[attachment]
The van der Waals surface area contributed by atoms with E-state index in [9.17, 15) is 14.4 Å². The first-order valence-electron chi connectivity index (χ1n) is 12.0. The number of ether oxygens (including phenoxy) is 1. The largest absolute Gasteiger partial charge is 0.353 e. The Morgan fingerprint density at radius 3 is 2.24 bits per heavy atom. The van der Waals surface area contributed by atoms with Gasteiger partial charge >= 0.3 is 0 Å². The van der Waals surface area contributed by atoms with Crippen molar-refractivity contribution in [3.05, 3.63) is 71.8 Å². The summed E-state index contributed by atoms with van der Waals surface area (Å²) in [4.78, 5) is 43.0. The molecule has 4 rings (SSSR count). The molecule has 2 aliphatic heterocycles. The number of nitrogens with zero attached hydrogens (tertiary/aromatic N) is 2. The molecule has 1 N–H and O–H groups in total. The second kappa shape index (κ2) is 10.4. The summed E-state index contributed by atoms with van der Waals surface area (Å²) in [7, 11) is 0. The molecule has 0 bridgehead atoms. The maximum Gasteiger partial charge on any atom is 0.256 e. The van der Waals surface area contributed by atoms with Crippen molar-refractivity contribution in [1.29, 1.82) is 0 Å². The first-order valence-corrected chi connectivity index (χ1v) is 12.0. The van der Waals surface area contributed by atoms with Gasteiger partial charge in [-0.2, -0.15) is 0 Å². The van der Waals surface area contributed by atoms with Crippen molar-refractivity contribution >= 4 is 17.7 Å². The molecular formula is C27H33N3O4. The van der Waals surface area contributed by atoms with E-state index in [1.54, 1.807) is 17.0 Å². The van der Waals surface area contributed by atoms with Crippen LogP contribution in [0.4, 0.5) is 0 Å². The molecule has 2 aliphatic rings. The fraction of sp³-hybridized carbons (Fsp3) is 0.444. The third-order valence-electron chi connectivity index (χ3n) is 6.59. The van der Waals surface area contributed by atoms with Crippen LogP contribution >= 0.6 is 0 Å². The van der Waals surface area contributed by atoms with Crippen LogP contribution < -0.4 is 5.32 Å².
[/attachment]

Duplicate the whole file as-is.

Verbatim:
The van der Waals surface area contributed by atoms with E-state index in [9.17, 15) is 14.4 Å². The first-order valence-electron chi connectivity index (χ1n) is 12.0. The number of ether oxygens (including phenoxy) is 1. The largest absolute Gasteiger partial charge is 0.353 e. The Morgan fingerprint density at radius 3 is 2.24 bits per heavy atom. The van der Waals surface area contributed by atoms with Gasteiger partial charge >= 0.3 is 0 Å². The van der Waals surface area contributed by atoms with Crippen molar-refractivity contribution in [3.05, 3.63) is 71.8 Å². The summed E-state index contributed by atoms with van der Waals surface area (Å²) in [4.78, 5) is 43.0. The molecule has 4 rings (SSSR count). The molecule has 2 aliphatic heterocycles. The number of nitrogens with zero attached hydrogens (tertiary/aromatic N) is 2. The molecule has 1 N–H and O–H groups in total. The second kappa shape index (κ2) is 10.4. The summed E-state index contributed by atoms with van der Waals surface area (Å²) in [7, 11) is 0. The molecule has 0 bridgehead atoms. The maximum Gasteiger partial charge on any atom is 0.256 e. The van der Waals surface area contributed by atoms with Crippen molar-refractivity contribution in [1.29, 1.82) is 0 Å². The first-order valence-corrected chi connectivity index (χ1v) is 12.0. The van der Waals surface area contributed by atoms with Gasteiger partial charge in [-0.2, -0.15) is 0 Å². The van der Waals surface area contributed by atoms with Crippen molar-refractivity contribution >= 4 is 17.7 Å². The molecular formula is C27H33N3O4. The van der Waals surface area contributed by atoms with E-state index in [1.54, 1.807) is 17.0 Å². The van der Waals surface area contributed by atoms with Crippen LogP contribution in [0.4, 0.5) is 0 Å². The molecule has 2 aliphatic rings. The fraction of sp³-hybridized carbons (Fsp3) is 0.444. The third-order valence-electron chi connectivity index (χ3n) is 6.59. The van der Waals surface area contributed by atoms with Crippen LogP contribution >= 0.6 is 0 Å². The van der Waals surface area contributed by atoms with Crippen LogP contribution < -0.4 is 5.32 Å².